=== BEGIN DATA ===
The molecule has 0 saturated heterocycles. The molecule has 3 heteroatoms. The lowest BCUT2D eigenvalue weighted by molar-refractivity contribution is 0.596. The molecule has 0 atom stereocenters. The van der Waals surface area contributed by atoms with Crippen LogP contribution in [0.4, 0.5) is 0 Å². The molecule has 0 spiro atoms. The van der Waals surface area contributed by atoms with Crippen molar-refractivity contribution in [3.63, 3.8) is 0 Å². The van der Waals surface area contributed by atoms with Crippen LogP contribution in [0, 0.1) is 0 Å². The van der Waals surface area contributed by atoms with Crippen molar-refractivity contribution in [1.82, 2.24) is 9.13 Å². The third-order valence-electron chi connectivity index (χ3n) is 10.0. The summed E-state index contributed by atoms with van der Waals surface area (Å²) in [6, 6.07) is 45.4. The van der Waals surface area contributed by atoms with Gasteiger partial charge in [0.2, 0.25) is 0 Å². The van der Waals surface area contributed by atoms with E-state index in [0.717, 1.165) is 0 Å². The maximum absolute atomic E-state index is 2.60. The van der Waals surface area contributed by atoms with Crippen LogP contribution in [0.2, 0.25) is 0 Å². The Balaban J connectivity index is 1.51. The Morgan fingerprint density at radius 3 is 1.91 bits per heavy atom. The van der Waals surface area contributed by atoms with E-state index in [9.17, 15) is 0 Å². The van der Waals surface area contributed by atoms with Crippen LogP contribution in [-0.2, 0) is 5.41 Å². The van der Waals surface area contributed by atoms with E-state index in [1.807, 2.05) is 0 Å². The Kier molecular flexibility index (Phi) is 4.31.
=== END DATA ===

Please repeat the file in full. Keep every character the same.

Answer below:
The molecule has 0 saturated heterocycles. The molecule has 3 heteroatoms. The lowest BCUT2D eigenvalue weighted by molar-refractivity contribution is 0.596. The molecule has 0 atom stereocenters. The van der Waals surface area contributed by atoms with Crippen LogP contribution in [0.4, 0.5) is 0 Å². The molecule has 0 spiro atoms. The van der Waals surface area contributed by atoms with Crippen molar-refractivity contribution in [3.63, 3.8) is 0 Å². The van der Waals surface area contributed by atoms with Crippen LogP contribution in [0, 0.1) is 0 Å². The van der Waals surface area contributed by atoms with Crippen molar-refractivity contribution in [1.82, 2.24) is 9.13 Å². The third-order valence-electron chi connectivity index (χ3n) is 10.0. The summed E-state index contributed by atoms with van der Waals surface area (Å²) in [6, 6.07) is 45.4. The van der Waals surface area contributed by atoms with Gasteiger partial charge in [0.2, 0.25) is 0 Å². The van der Waals surface area contributed by atoms with E-state index in [0.717, 1.165) is 0 Å². The maximum absolute atomic E-state index is 2.60. The van der Waals surface area contributed by atoms with Crippen LogP contribution in [0.2, 0.25) is 0 Å². The Balaban J connectivity index is 1.51. The Morgan fingerprint density at radius 3 is 1.91 bits per heavy atom. The van der Waals surface area contributed by atoms with E-state index in [9.17, 15) is 0 Å². The van der Waals surface area contributed by atoms with Crippen LogP contribution in [-0.2, 0) is 5.41 Å². The van der Waals surface area contributed by atoms with E-state index in [1.807, 2.05) is 0 Å². The Kier molecular flexibility index (Phi) is 4.31.